A list of the unrepresented banking elements of the previous accounting system is also needed. They are the bank transactions entered in the previous system, but that still do not appear in the bank account statement. For example, uncleared checks.


Each asset of the company and its value must be entered in the opening balance sheet. Suppose the business has $500 in cash, a car that is currently worth $5,000, and property that is worth $100,000. Each of these amounts should be listed under “assets” on the opening balance sheet.

Any debt the company has in relation to the assets is entered. Suppose you have a $75,000 debt with a company, maturing in five years. It would then be written “long-term debt with the value of $75,000”.

Short-term debt matures in less than a year. Long-term debt matures in more than one year. Total liabilities are subtracted from assets to calculate owner’s equity. This is the amount that an owner put into the business.

It would be $105,500 minus $75,000, which equals $30,500 of principal. So, of all the assets, $30,500 was turned over to the company by the owner.

In the case of a new company, the opening balance sheet usually has only two accounts: one is cash on hand and another is capital contributed by the company’s founders.

Difference Between Opening Balance and Trial Balance

A trial balance is an internal report that will remain in the accounting department. It is a list of all general ledger accounts and their corresponding balances.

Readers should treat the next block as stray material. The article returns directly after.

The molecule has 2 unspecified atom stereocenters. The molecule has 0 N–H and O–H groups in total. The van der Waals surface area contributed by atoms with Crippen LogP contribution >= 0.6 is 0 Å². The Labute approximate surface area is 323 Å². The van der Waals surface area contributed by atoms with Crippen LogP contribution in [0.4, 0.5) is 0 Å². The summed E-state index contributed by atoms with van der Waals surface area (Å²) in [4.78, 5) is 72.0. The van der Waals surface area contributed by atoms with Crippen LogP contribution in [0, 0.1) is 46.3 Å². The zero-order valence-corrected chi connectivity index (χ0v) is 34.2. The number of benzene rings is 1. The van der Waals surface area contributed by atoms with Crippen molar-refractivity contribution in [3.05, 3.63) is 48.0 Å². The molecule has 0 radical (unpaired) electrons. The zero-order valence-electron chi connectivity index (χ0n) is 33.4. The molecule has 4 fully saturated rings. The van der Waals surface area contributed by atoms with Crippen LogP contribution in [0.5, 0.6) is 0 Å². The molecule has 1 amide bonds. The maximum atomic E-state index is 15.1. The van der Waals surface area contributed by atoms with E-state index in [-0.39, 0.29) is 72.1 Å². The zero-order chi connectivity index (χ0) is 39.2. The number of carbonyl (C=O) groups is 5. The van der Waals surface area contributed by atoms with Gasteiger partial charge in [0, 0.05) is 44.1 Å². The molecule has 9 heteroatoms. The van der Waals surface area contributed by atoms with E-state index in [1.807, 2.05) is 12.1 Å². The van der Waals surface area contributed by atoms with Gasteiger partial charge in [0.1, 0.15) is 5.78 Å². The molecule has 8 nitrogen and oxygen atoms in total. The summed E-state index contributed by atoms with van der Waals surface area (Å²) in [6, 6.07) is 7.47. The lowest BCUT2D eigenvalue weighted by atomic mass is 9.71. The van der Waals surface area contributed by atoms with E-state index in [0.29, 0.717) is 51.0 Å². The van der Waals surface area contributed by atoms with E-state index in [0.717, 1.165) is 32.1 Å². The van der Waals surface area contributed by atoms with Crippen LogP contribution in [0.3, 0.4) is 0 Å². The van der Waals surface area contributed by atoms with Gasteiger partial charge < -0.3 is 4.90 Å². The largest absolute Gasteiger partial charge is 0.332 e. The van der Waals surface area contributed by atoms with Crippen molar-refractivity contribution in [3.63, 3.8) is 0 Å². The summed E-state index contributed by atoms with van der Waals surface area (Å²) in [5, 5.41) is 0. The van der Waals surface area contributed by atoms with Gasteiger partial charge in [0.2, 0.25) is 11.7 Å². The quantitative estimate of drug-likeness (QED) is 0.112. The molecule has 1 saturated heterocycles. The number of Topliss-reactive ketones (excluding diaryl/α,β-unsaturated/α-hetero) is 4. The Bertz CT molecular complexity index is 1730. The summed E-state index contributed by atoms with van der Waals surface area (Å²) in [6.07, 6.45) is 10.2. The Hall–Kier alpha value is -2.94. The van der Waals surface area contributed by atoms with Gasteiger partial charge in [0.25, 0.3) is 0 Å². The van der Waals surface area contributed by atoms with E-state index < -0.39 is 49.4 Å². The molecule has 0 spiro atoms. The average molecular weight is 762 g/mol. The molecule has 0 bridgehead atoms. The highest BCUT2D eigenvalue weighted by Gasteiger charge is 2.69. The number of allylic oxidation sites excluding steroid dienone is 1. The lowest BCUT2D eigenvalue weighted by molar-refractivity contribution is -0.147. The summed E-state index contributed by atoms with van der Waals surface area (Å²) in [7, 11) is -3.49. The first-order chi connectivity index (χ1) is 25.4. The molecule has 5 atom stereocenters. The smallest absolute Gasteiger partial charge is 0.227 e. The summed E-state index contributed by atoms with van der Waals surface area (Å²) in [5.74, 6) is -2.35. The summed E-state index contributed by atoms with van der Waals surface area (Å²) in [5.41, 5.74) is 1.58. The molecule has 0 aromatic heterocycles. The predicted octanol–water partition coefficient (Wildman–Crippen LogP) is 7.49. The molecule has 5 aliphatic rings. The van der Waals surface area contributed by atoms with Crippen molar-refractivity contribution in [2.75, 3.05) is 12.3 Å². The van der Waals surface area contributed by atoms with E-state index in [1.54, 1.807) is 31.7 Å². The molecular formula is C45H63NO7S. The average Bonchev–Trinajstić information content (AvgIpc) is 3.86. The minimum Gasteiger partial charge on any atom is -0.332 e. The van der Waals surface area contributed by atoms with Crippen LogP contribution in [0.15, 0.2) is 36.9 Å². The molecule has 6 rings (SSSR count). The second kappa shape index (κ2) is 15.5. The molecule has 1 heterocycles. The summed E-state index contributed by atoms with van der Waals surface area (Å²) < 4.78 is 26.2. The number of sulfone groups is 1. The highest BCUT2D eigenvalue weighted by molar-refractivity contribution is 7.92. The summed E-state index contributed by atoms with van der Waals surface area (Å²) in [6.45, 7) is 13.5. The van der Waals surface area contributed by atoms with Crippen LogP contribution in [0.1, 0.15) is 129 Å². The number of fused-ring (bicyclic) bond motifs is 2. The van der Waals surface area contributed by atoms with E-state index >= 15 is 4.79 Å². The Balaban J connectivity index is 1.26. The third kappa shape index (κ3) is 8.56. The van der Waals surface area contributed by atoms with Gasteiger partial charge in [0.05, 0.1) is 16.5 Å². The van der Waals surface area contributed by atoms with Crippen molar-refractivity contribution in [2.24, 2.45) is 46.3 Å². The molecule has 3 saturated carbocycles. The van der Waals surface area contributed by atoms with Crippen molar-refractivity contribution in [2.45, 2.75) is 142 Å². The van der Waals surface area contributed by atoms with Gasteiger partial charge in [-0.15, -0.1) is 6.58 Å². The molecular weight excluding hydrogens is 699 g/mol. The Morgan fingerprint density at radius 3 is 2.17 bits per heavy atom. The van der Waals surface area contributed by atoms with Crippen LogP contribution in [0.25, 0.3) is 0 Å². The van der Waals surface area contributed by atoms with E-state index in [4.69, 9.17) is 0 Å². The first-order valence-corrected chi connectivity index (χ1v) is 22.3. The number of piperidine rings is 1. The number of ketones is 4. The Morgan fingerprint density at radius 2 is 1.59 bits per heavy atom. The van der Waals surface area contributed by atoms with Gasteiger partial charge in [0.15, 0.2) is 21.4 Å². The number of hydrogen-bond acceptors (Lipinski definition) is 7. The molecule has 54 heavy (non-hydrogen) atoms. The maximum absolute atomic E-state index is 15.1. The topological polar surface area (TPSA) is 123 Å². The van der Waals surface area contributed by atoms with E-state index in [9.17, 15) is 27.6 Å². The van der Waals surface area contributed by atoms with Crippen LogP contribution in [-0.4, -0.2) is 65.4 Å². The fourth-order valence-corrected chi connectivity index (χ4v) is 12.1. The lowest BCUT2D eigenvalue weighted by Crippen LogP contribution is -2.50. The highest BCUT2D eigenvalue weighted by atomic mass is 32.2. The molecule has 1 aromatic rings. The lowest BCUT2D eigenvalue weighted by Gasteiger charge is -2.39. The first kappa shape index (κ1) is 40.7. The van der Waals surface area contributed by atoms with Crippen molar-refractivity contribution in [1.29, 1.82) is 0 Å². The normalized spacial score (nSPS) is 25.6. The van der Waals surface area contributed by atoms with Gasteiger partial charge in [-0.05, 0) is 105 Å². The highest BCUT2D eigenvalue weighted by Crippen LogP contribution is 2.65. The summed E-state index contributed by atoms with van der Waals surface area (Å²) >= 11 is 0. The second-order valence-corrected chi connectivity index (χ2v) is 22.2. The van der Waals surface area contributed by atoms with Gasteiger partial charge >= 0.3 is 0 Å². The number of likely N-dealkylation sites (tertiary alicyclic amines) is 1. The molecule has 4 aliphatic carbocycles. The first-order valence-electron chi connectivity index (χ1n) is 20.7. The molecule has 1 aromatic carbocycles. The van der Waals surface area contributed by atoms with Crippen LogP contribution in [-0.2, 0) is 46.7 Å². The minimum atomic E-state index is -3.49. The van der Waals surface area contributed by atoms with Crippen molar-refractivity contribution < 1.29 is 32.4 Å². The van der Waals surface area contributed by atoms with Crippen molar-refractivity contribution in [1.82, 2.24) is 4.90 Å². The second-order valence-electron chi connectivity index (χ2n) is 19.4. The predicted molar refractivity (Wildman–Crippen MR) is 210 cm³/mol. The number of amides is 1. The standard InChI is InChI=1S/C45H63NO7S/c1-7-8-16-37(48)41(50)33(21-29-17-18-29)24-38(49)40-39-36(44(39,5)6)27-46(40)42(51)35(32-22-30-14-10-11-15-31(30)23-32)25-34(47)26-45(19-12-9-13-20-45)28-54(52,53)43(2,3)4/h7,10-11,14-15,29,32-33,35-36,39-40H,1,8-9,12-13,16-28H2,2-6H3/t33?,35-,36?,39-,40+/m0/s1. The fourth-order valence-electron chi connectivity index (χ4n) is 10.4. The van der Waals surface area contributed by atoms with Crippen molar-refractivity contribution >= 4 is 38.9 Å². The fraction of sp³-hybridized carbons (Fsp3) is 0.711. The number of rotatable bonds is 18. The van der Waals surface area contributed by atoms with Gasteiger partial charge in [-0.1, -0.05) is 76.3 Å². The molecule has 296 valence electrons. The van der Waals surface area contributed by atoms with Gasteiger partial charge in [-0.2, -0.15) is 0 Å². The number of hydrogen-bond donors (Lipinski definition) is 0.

Debit balances are entered in one column and credit balances are entered in another. Each column is then added to show that the total of the debit balances equals the total of the credit balances.

On the other hand, an opening balance sheet is one of the financial statements that will be distributed outside of the accounting department.

Only the balances of the asset, liability, and equity accounts of the trial balance are presented in each corresponding section of the opening balance sheet. The trial balance is not a financial statement, while the opening balance is.

inherent meaning

A trial balance is created to record the balances of all ledger accounts. An opening balance sheet is created to see if assets equal liabilities plus equity.


The trial balance is used to see if the total of the debit balances equals the credit balances. The opening balance sheet is used to accurately show the financial affairs of a company.


In the trial balance each account is divided into debit and credit balances. On the opening balance sheet, each account is divided into assets, liabilities, and equity.


The source for the trial balance is the general ledger. The source of an opening balance is the trial balance.


There is no specific order for a trial balance. The opening balance sheet needs to be in the proper order of assets, liabilities, and then equity.


Opening balance – What is the opening balance? Recovered from debitoor.com.
An introduction to opening balances. Retrieved from help.sageone.com.